“ESG has risen to its current level of importance because investors know that it is good for business. Conversely, poor ESG governance also represents a serious risk to the long-term viability of a company. Whether ESG is at odds with profitability, we are well past that point,” put forth Kayalin Akens-Irby, Chief of Staff at Planet FWD.
For publicly-traded organic brands, it is only a matter of time before they will have to comply with ESG reporting standards, as expected to be mandated by the SEC.
While privately-held organic brands may not be legally required to do the same, venture capitalists may demand them as a requisite for investment, especially if the exit plan involves an IPO or a sale to a publicly-traded CPG company.
THE TIPPING POINT FOR ORGANIC
From a macro perspective, these mandatory ESG standards could push organic to 25-30% of the overall food industry, up from nearly 6% today. Why?
Because having to disclose poor ESG activities could result in consumer backlash, severe damage to a company’s brand and potentially higher risk for lawsuits.
With organic brands most likely to be high performers on the ESG scorecards, they will be the winners. As such, this could accelerate a massive shift of capital to organizations that are embracing organic and regenerative organic practices.
Having organic represent a very meaningful percentage of the global food supply is no longer wishful thinking. Thanks to mandatory ESG reporting standards set to be implemented soon, it is within our grasp.
On Wednesday, March 9th at 10am in Grand Ballroom E at Natural Products Expo West, there will be a panel discussion talking about these ESG reporting and disclosure standards.
Max Goldberg, Founder
Called the Local and Emerging Accelerator Program, it will offer mentorship directly from Whole Foods Market experts and the potential for financial support to promote business growth.
The recent round of funding was led by Manna Tree with participation from SEMCAP Food & Nutrition and celebrity investor Kristen Bell. CAVU Venture Partners received liquidity from this deal.
Researchers from the University of Washington believe soil microbes and fungi boost certain beneficial minerals, vitamins and phytochemicals in the crops.
The world’s most used weedkiller, glyphosate, was discovered in a wide range of essential food products including bread, pulses and grains from top grocery stores such as Hy-Vee, Whole Foods Market, Amazon, Walmart and Target.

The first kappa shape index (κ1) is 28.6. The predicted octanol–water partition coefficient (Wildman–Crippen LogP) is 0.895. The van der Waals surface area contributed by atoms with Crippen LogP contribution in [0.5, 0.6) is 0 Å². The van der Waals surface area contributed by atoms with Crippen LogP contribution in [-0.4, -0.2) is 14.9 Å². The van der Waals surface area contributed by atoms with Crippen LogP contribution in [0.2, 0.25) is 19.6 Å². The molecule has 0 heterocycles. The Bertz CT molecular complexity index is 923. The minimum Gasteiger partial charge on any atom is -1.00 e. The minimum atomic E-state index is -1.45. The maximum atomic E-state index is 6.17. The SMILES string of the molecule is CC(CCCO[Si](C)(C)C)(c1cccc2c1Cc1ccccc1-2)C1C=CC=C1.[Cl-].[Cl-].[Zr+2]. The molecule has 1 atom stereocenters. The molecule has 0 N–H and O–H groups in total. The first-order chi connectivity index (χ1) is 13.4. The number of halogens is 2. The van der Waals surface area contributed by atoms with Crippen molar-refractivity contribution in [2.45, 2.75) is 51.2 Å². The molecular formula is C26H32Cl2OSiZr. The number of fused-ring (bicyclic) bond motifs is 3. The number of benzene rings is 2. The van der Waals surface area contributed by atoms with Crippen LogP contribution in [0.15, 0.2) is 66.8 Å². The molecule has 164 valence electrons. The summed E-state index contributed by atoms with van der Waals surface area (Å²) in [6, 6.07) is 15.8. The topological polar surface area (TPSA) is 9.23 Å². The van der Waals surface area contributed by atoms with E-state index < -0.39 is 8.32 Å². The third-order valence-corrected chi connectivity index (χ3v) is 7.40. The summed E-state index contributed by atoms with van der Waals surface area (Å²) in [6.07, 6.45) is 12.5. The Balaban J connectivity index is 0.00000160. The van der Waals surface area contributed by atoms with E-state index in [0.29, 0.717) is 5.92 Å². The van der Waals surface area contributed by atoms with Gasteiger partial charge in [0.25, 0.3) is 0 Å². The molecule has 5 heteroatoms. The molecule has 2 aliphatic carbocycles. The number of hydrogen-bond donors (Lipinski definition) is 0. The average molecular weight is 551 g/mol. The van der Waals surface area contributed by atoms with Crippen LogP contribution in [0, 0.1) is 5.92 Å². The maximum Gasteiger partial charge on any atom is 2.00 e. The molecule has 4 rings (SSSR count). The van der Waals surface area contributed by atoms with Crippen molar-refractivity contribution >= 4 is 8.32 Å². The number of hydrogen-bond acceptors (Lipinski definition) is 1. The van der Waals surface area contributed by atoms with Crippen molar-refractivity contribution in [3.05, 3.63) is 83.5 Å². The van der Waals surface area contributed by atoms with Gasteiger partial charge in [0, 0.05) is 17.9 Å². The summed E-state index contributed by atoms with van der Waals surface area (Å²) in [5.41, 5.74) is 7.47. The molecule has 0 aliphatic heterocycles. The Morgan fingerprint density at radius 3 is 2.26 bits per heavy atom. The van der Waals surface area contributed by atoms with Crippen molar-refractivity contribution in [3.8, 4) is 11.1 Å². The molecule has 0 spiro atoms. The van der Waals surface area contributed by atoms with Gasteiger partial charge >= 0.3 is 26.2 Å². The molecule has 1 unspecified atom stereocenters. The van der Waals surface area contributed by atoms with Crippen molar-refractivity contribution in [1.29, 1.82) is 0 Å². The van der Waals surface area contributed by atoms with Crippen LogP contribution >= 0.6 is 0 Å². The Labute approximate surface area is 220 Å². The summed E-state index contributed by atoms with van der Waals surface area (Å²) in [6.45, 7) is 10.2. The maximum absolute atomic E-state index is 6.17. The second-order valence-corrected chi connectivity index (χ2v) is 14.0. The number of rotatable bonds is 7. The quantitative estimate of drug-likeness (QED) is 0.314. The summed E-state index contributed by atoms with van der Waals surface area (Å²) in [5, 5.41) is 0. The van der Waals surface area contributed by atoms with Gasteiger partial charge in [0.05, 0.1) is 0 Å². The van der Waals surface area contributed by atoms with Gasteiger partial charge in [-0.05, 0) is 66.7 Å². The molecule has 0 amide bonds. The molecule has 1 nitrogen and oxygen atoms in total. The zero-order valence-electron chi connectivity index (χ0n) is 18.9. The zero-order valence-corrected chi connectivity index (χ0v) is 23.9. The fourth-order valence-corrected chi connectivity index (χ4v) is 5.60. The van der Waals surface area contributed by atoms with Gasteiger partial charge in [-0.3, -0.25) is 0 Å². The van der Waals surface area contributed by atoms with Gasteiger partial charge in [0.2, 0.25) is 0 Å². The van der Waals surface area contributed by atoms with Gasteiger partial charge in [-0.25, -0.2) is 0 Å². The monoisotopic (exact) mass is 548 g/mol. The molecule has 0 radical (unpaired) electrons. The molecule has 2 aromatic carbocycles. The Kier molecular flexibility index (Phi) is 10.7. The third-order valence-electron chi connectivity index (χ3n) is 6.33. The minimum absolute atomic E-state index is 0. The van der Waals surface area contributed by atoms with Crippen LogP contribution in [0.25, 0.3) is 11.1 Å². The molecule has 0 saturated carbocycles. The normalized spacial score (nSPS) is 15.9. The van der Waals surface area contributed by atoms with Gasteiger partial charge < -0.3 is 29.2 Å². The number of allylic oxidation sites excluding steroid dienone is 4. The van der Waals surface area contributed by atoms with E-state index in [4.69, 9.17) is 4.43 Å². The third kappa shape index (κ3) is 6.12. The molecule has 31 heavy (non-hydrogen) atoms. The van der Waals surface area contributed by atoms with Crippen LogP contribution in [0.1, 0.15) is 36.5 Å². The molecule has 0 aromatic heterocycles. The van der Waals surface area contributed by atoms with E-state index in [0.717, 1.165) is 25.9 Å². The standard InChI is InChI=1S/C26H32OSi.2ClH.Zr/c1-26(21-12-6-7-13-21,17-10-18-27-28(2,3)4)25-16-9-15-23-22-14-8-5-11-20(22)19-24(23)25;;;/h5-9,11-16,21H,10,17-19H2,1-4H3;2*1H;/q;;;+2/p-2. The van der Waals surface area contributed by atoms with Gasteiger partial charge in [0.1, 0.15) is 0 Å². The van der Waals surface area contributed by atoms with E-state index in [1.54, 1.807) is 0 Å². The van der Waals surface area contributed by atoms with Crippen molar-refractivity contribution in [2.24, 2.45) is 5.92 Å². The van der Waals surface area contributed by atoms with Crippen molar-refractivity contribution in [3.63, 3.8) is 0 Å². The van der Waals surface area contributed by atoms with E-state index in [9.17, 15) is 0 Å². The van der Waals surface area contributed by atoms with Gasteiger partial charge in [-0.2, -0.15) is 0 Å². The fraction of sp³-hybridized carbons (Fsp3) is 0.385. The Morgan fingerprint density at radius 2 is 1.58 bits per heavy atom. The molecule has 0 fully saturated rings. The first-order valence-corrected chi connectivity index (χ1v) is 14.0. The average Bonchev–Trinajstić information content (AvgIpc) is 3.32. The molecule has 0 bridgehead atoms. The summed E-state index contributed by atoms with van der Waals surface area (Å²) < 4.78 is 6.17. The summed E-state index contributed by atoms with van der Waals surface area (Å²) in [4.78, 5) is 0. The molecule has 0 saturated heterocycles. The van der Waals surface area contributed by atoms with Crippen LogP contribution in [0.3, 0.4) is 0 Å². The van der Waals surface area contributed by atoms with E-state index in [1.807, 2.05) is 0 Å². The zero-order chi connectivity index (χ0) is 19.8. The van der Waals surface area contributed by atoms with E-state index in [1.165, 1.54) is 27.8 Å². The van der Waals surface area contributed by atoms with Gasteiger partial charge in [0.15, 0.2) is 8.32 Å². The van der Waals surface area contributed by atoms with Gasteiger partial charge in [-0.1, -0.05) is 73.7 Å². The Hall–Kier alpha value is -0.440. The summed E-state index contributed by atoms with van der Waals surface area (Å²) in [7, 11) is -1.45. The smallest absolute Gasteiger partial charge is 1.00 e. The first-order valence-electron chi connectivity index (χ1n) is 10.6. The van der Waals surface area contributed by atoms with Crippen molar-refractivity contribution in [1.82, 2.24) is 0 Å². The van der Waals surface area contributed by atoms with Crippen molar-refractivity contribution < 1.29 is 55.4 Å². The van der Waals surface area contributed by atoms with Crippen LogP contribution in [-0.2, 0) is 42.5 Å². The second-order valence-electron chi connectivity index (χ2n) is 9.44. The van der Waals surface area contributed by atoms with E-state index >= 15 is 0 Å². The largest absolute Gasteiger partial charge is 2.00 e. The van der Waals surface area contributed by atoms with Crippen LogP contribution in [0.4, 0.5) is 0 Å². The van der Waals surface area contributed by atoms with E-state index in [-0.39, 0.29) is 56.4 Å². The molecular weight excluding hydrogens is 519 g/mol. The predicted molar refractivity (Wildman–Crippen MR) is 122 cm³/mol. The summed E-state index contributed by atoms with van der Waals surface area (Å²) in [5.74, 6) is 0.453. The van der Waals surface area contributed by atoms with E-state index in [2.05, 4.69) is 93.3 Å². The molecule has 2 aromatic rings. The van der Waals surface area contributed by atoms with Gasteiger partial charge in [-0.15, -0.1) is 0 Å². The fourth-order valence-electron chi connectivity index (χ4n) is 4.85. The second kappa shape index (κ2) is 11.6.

Founded by sisters Janett and Erika Liriano, Inaru is reimagining the cacao supply chain and has provided organic certification to more than 300 farmers, with a waitlist of 1,800 more.
With no interference from corporate lobbyists, the USDA was able to remove these ingredients -- and others -- from the National List of Allowed and Prohibited Substances for organic foods.
Founded by Alex Matthews and Rafael Martin Del Campo, the company makes Mexican-inspired, organic fermented and probiotic drinks.
Paper pots have been the source of much debate at the National Organic Standards Board, and now there is an organic one.
Maine Farmland Trust and Maine Organic Farmers and Gardeners Association raised $255,000 to aid farmers who have had to remove their products off market shelves while testing for PFAS.
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* Launching a new organic product at next week’s Expo West? If so, be sure to add it to this discussion thread in the Organic Food Industry group on LinkedIn.
* Dr. Bronner’s is now offering psychedelic therapy as an employee healthcare benefit.
* Once Upon a Farm is the first brand to receive the 1,000 Day Promise Certification from the Clean Label Project for its new Advanced Nutrition Blends.
* Marci Zaroff’s ECOfashionCorp is launching a blockchain-powered platform to provide transparency and traceability for its organic cotton clothing and textile brands.
* Nature’s Path is awarding 22 community organic gardens each with $5,000 through its annual Gardens for Good Program.
* MIT is getting serious about creating a sustainable food system on its campus.
* For the first time in 23 years, Lundberg Family Farms has a new CEO.
* Charlotte Vallaeys, formerly of The Cornucopia Institute and Consumer Reports, is now the Natural and Organic Associate Expert at General Mills.
* Organic farmers are using aromatherapy to keep their animals calm and stop them from getting sick.
* Applications will soon be open for the first-ever EU Organic Awards.
* At Expo West, I will be outside of the press room from 1-2pm on Thursday, March 10th — Marriott Hotel, Lobby Level, Orange County Ballroom 1-4 — if you’d like to say hello.